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review 2018-10-10 17:31
Review: Beautiful Creatures
Beautiful Creatures - Margaret Stohl,Kami Garcia

I saw the movie years ago and when I learned it was based on a book, I immediately ordered the series... And then it sat on my shelf for years.  [I really need to stop buying books and read the ones I own.

 

Anyway, I pulled this out for Halloween Bingo as my "Southern Gothic" square.  And man you don't get any more southern than the town of Gatlin.  They are hardcore confederates who hate anything that deals with superstition (even though they all frequent the local card reader) they hate outsiders, or anyone who isn't exactly like them.

 

Poor Lena never stood a chance when she came to live with her uncle Macon, the patriarch of the Ravenwood family and a recluse.  If not for the Ravenwood family, the town wouldn't even exist, but that doesn't stop the townsfolk for hating them for being different.  And they are different.  They are a family of casters who were cursed when one of their ancestors made a bargain with a book of magic.  In other caster families each child can chose the light or the dark when they come of age.  But because of the curse, the children of this family have no choice, the book chooses.  Lena is close to coming of age, she's a powerful caster, and there is a worry that she will go dark.

 

This was an interesting story as told from the point of view of Ethan, who falls in love with Lena and gets caught up in her complicated world.  He is a son of Gatlin, but he's not really like them.  And he goes against the grain to be with Lena.  

 

The story was well written and kept my attention.  I'm interested in seeing where the rest of the series goes.

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review 2018-10-08 18:45
HARK! THE HERALD ANGELS SCREAM edited by Christopher Golden
Hark! The Herald Angels Scream - Christopher Golden

Christmas! I really can't stand it, but this anthology appealed to me for the following reasons. 1. The killer cover! (For which I got to host the exclusive cover reveal on my blog, Char's Horror Corner, and it was very exciting!) 2. It was edited by Christopher Golden and I've had good luck with anthologies he's edited in the past. I'm happy to report this one was no exception!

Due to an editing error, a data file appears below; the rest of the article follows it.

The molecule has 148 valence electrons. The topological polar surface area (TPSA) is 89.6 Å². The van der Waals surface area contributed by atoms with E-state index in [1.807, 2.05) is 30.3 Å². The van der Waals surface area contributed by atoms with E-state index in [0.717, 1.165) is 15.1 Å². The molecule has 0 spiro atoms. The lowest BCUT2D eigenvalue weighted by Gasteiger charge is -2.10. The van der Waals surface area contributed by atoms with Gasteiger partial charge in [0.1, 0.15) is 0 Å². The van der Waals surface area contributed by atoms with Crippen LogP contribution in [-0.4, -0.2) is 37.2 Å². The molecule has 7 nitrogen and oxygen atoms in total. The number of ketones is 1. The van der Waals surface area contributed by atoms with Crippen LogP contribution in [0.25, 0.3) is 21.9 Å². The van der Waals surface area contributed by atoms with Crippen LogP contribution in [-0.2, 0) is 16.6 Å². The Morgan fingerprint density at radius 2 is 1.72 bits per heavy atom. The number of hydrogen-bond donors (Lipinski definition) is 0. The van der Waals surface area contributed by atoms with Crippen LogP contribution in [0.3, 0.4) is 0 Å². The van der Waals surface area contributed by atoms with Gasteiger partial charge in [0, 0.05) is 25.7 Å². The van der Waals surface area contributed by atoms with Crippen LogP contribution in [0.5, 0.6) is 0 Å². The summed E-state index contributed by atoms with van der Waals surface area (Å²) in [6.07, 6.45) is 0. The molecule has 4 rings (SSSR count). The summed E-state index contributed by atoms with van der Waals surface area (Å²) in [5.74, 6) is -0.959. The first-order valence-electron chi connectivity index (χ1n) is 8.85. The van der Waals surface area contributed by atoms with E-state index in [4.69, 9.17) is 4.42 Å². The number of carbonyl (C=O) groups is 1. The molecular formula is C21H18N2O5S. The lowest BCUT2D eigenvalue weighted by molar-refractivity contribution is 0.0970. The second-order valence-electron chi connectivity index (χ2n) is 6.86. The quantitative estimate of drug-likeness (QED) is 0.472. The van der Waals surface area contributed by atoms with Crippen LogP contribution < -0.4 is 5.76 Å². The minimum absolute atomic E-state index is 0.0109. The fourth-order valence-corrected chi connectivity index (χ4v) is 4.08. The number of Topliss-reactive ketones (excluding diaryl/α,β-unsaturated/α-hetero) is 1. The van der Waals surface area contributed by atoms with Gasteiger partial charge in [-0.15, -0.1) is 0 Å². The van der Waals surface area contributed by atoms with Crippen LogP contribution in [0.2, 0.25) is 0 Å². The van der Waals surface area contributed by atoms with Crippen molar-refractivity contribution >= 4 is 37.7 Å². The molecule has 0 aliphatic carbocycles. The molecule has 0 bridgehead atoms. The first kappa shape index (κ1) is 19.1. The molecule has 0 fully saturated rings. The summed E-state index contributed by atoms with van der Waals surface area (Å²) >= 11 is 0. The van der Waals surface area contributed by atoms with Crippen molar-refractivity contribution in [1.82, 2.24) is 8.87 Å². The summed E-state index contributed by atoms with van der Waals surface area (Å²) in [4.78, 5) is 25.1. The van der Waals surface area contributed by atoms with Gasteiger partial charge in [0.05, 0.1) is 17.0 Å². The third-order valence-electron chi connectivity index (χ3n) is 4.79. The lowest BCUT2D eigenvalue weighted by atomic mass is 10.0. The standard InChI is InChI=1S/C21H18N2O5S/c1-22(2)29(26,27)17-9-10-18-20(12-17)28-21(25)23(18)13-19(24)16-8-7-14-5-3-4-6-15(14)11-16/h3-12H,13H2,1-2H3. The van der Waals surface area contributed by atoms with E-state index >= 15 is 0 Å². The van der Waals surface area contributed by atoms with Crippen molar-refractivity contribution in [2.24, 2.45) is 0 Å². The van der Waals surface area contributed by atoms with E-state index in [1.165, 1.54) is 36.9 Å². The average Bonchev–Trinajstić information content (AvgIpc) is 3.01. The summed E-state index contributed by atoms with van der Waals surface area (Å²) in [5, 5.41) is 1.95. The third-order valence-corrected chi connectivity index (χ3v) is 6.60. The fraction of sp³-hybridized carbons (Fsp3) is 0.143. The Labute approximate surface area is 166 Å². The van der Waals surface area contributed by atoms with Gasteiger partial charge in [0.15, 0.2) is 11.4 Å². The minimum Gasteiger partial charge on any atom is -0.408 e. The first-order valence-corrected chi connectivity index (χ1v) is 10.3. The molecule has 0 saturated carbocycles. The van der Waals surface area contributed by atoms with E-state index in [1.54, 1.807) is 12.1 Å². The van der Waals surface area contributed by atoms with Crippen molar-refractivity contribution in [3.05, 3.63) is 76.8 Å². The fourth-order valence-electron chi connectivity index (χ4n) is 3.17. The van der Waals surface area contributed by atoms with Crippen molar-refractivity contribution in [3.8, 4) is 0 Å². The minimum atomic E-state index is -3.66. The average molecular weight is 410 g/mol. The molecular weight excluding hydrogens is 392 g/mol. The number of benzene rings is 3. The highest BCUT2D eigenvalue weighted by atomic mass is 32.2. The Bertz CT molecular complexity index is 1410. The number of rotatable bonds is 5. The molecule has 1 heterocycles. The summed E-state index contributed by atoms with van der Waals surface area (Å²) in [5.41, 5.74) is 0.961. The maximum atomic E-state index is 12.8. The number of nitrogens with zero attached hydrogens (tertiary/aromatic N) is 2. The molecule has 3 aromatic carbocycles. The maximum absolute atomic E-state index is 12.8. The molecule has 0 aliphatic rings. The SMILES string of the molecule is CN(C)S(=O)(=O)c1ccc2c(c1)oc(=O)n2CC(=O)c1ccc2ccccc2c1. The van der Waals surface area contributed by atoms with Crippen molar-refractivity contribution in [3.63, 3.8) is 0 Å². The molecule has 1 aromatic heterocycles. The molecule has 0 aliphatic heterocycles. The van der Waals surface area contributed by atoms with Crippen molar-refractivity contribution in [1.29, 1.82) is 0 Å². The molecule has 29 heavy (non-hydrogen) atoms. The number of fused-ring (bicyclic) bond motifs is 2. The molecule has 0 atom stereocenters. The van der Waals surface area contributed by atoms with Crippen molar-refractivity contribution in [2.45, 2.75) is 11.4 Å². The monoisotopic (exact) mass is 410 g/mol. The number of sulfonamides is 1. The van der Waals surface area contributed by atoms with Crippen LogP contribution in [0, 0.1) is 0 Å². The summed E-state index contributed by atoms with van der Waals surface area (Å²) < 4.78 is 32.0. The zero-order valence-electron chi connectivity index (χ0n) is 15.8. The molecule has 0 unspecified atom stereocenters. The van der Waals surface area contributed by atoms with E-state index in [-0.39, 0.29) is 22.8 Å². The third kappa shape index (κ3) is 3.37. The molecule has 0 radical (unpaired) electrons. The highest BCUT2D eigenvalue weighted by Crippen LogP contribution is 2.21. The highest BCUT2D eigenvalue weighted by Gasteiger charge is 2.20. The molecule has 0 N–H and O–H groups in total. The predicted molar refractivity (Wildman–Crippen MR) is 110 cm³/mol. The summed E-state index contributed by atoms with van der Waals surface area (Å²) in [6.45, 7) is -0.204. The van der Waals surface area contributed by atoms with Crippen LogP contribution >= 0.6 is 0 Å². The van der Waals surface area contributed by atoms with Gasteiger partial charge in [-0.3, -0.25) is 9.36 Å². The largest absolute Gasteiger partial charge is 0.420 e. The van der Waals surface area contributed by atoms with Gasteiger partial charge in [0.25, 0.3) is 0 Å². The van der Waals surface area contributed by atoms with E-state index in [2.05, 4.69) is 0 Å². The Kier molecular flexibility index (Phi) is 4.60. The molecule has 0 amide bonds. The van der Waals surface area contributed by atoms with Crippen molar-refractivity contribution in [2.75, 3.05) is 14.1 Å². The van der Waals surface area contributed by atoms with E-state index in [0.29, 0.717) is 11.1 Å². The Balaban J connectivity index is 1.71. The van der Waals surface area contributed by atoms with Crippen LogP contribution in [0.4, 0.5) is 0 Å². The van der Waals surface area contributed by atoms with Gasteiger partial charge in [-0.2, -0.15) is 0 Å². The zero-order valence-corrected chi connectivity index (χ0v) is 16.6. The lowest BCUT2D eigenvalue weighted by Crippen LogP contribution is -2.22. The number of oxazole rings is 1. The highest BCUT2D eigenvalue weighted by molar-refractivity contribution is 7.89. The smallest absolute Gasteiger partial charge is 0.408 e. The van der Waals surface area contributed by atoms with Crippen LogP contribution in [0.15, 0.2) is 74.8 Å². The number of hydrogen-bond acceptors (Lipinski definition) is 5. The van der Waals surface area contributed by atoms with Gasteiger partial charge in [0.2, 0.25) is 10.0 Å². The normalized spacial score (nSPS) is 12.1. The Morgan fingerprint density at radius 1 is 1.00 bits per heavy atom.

This book was chock full of stories, nearly 400 pages worth, so I can't get into all of them here, but I will briefly talk about the tales that stood out for me:

 

YANKEE SWAP by John McIlveen. Wow! We go from a woman trying to avoid her sexually aggressive boss at a Christmas party, to her getting knocked over the head and waking up tied to a chair. This tale had it all-violence, surprises and plot twists along with a satisfying conclusion. Bravo! 5*

 

CHRISTMAS IN BARCELONA by Scott Smith. I loved Scott's A SIMPLE PLAN, but this tale was completely different from his usual stuff. I was able to guess the end just before the story got there, but that didn't spoil the fun at all. 4.5*

 

THE SECOND FLOOR OF THE CHRISTMAS HOTEL by Champion Mojo Storyteller Joe Lansdale. This was a perfect "ghost gets revenge" type story and I loved it, as I do most anything he writes.4.5*

 

 

LOVE ME by Thomas Sniegoski. This twisted little tale reminded me of the Tribble episode from Star Trek. What fun! 4*

 

GOOD DEEDS by Jeff Strand. I don't even know what to say about this one, but it's Jeff Strand. What else do I have to say, really? 4*

 

IT'S A WONDERFUL KNIFE BY Christopher Golden. I figured out the conclusion early on, but that didn't spoil the fun getting there. 3.5*

 

HOME by Tim Lebbon. This was a twisted little tale of the end of the world and Santa, albeit a Santa you would never recognize in a million years. 3.5*